• NDM-I genes are found in the Yamuna River, a Ganges tributary that runs through Delhi, and in the main stream of the Ganges River. It also shows that high levels of the gene are associated with high levels of faecal coliform bacteria and therefore with the flow of human waste into rivers.
  • More significantly, the samples demonstrate that the (relatively) pristine reaches of the upper Ganges near Haridwar suffer surges of bacterial pollution and, in turn, blaNDM-I pollution during visits by thousands of urban Indians during the May-June pilgrimage season.
  • Devout Hindus, in other words, are unwittingly spreading diseases, and antibiotic resistance to diseases, in the very river to which they have come to pay homage.

Way ahead

  • The World Health Organization (WHO) has become quite concerned about the rising levels of resistant bacteria in all areas of the world. To provide some global coordination, WHO issued its Global Strategy for Containment of Antimicrobial Resistance, a document aimed at policy-makers that urges governments to take action to help contain antibiotic resistance.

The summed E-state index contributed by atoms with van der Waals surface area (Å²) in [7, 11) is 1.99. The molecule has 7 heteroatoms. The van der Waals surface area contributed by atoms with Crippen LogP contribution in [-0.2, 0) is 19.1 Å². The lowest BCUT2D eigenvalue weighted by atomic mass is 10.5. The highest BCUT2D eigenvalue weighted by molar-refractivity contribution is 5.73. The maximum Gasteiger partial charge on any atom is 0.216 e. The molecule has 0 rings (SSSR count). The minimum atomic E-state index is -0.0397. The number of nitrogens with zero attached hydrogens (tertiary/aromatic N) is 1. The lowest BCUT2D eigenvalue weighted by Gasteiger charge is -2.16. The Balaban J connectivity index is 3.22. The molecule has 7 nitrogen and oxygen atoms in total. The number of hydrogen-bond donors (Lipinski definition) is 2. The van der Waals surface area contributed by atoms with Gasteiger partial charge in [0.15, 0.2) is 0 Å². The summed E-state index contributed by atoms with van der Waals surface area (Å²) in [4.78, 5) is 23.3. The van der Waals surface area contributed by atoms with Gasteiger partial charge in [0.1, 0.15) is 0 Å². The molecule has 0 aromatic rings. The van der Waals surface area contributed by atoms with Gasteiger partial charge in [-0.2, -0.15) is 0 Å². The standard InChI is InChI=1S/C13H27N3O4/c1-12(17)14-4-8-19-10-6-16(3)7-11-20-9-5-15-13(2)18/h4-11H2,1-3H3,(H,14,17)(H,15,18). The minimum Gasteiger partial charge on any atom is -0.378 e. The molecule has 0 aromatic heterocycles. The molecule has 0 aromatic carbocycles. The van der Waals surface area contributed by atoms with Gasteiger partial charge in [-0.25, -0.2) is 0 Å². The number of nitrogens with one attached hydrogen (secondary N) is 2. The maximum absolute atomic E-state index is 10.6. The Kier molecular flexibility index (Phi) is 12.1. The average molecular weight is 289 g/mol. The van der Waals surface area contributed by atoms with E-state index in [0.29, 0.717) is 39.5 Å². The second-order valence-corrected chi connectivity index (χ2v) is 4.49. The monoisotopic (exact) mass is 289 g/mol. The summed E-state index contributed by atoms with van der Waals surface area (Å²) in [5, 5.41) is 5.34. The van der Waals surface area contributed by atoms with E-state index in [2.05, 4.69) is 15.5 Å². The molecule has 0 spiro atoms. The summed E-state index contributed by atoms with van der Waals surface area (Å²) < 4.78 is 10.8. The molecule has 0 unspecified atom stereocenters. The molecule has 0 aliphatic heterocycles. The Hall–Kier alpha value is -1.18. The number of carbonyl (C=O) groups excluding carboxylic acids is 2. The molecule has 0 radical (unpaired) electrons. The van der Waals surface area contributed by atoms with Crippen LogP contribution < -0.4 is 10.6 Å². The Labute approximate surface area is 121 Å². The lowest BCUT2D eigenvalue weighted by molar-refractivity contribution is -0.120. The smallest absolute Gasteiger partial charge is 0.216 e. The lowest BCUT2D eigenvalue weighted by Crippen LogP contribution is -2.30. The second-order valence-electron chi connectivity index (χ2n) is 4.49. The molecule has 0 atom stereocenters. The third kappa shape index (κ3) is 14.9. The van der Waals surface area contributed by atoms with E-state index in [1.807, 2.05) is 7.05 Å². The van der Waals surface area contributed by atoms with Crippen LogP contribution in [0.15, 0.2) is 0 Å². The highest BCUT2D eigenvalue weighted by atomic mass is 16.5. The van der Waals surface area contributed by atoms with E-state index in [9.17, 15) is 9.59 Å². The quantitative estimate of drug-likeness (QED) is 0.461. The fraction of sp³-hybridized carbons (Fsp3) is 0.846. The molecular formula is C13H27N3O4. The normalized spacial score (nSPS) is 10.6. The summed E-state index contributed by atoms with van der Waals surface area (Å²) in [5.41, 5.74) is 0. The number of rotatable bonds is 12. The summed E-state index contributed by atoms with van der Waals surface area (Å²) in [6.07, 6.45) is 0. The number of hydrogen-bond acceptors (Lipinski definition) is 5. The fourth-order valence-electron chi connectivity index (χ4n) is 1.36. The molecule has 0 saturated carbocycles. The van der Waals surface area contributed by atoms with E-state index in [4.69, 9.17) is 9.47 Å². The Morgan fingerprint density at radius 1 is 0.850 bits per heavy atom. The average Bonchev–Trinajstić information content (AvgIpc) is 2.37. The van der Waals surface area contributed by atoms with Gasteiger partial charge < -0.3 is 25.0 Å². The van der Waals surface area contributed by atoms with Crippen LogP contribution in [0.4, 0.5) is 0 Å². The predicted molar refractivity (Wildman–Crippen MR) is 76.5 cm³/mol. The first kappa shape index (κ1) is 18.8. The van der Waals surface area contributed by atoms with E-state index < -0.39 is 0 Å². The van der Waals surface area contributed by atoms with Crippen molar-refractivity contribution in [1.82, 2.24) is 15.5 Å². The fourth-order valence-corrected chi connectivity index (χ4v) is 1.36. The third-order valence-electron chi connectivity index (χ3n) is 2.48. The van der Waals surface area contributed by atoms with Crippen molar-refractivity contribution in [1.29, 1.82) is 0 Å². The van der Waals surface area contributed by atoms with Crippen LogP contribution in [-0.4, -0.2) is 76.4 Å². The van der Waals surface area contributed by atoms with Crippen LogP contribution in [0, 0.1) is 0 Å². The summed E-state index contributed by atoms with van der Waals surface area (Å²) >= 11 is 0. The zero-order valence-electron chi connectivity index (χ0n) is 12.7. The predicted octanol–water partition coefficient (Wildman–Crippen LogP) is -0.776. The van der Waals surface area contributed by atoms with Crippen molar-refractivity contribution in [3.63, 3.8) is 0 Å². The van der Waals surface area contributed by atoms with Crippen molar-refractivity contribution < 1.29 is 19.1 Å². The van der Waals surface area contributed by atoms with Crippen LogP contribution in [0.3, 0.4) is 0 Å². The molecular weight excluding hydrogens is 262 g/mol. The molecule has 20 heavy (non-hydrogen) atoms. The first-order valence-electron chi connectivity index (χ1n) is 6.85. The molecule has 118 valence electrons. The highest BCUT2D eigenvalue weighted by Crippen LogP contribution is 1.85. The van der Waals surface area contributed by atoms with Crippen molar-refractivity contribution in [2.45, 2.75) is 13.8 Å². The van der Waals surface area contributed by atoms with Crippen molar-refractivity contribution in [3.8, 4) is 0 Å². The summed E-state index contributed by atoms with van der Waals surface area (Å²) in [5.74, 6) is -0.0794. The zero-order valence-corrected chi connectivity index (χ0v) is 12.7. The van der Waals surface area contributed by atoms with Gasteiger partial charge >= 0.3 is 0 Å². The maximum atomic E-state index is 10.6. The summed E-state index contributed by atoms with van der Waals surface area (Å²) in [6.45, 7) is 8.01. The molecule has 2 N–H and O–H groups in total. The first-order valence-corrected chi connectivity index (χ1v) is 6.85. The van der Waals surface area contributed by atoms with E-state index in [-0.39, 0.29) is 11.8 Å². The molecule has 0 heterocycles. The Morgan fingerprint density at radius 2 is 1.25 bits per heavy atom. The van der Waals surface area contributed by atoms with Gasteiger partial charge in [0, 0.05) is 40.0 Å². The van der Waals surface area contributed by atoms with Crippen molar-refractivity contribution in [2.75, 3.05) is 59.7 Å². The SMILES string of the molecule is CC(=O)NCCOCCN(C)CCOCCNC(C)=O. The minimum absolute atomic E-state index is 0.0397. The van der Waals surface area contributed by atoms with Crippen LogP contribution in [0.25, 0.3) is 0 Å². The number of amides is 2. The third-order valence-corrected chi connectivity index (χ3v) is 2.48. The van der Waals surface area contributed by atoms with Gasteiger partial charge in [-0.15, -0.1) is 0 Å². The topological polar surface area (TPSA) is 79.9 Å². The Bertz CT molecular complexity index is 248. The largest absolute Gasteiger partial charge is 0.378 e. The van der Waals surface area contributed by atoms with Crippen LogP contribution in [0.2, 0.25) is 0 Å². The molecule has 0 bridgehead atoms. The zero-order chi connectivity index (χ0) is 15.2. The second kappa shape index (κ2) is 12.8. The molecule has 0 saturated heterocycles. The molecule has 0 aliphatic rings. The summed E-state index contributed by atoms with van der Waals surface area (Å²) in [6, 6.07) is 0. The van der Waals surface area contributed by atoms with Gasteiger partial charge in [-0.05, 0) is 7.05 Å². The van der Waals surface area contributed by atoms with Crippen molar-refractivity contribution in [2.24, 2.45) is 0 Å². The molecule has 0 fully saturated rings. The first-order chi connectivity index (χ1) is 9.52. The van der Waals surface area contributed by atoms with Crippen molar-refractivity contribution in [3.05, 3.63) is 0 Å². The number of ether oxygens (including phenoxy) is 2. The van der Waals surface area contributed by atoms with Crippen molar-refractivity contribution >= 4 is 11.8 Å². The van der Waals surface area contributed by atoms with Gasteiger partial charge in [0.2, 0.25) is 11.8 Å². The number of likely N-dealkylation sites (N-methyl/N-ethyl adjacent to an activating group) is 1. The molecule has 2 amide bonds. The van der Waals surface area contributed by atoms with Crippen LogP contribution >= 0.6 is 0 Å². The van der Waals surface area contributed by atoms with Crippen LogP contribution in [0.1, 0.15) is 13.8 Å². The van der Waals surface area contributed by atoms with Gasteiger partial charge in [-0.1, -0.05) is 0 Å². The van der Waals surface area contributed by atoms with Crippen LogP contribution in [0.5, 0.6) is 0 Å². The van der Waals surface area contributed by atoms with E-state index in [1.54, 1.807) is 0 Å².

• Developing nations need to focus on eliminating uncontrolled access to antibiotics and prevention measures such as improving sanitation, cleaning up water supplies and relieving overcrowding. These preventative measures, along with frequent hand washing, would ensure that people get sick less often, and would therefore pass on fewer resistant infections to others.

Question–  What should be the government’s strategy to fight the anti-microbial resistance?